Nearly A Quarter Of DCF Social Workers Left In 2015
Nearly a quarter of social workers with the Kansas Department for Children and Families left the job in the yearlong period ending Dec. 1, and job vacancies increased by more than two-thirds at the same time.
DCF Secretary Phyllis Gilmore told the House Children and Seniors Committee on Tuesday that recruitment and retention were areas of focus for the agency, and its strategic plan also pointed to a need to hold on to employees. But that’s a challenge for DCF in part because social workers can make more money with other employers, she said.
“One of the problems for our agency is needing more social workers,” she said. “We are not really competitive with salaries.”
Most DCF social workers earn $38,000 to $50,000 annually, department spokeswoman Theresa Freed said. The numbers include social workers in child protective services, adult protective services and independent living and foster care programs, she said.
The turnover rate for DCF social workers was 24.4 percent from Dec. 1, 2014, to Dec. 1, 2015, according to the agency. That was a slightly higher rate than in the previous two years.
Vacancies also rose, and the number of social workers employed at DCF fell. On Dec. 1, 2014, there were 373 social workers and 40 vacant positions. A year later, DCF had 323 social workers and 67 vacant positions — a 67.5 percent increase in vacancies.
Turnover among social workers hasn’t caused safety concerns, Freed said.
“Although we are working hard to fill our social work vacancies, child safety has not been compromised due to the shortage of social workers,” she said.
DCF has taken steps to improve retention, including equipping social workers with mobile devices, Freed said. Those will allow social workers to fill out reports without driving to a DCF service center and to contact law enforcement if they feel unsafe while on the job, she said.
The department also has offered incentives to social workers willing to work in areas of the state where recruitment is particularly difficult, such as rural regions of western Kansas, Freed said. The incentive varies by area and position but could be as much as several thousand dollars in additional salary, she said.
DCF also expanded the definition of who could serve as a child protection specialist to include licensed social workers with a bachelor’s degree, licensed master’s-level psychologists, licensed clinical psychotherapists, licensed professional counselors, and licensed marriage and family therapists.
When DCF announced the expansion in November, Gilmore said people in those professions are qualified to do child welfare work.
“We are excited to welcome these professionals who are well-trained in the world of child welfare to work alongside our social workers who are often overburdened with heavy caseloads,” she said in a news release. “As a licensed social worker, I know the job can be physically and emotionally draining, and our social workers deserve to feel supported.”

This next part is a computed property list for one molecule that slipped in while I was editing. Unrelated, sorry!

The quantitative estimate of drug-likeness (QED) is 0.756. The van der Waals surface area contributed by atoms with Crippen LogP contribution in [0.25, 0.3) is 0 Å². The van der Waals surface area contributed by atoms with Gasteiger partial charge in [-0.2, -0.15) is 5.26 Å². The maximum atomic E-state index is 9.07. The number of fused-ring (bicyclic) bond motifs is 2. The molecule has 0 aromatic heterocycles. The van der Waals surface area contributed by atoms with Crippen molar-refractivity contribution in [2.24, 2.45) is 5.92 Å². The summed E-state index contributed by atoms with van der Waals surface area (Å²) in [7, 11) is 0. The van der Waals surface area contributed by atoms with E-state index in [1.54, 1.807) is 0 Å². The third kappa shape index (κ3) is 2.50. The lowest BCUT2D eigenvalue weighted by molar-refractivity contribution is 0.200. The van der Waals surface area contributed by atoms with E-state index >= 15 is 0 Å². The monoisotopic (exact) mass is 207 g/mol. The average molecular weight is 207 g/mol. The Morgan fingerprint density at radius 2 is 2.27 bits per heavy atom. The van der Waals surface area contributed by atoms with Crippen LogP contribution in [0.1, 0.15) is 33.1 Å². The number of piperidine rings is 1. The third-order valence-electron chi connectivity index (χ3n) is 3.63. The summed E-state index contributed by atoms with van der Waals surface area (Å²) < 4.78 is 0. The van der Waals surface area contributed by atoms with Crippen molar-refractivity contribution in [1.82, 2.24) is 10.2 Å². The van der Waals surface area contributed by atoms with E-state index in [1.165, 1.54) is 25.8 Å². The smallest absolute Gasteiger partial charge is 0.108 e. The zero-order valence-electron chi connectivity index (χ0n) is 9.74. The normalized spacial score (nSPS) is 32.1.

Special investigators and other support staff also have helped with case management duties to free social workers’ time, Freed said. Special investigators aren’t required to have a college degree, though DCF says most have a background in social work or law enforcement.
Sky Westerlund, executive director of the Kansas chapter of the National Association of Social Workers, questioned whether counselors and therapists would be able to do social work. DCF social workers have to recommend services to help a family to function or recommend removing a child if that isn’t possible, she said.
“Those professions are skilled in conducting therapy and their license allows for therapy work, but (child protective services) is not a job in therapy,” she said. “Rather, child welfare work involves a great deal of assessment, engagement with reluctant families, asking questions and evaluating the very safety of a child or children.”
Social workers also need to know how to write the reports the court system would use in child placements, Westerlund said, and are required to complete safety training because they enter potentially volatile situations.
“Changing the title does not change the work, and it is social work, not therapy,” she said.
Social workers generally get into the profession because they want to help families, Westerlund said, but need small caseloads and adequate time, resources and training. Comparatively low pay also may drive some to leave state employment, she said.
“That is not likely the first reason, but it can be the final motivator to find a different job for better salary and job satisfaction,” she said. “DCF is only one of many options for licensed social workers to begin and build a career.”
The number of social workers employed at DCF has fallen since 2012. According to department data, it employed 402 social workers on Dec. 1, 2012; 373 on the same date in 2013 and 2014; and 323 on the same date in 2015.
Vacancies have fluctuated in both directions, from 57 in 2013 down to 40 in 2014, and up to 67 in 2015. Some of the fluctuations may have come from decisions to eliminate vacant positions, however, because the total of filled and vacant positions has fallen from 430 in 2013 to 390 in 2015.
Turnover rates were 20.1 percent in the year ending Dec. 1, 2013, and 18.8 percent in the year ending in December 2014.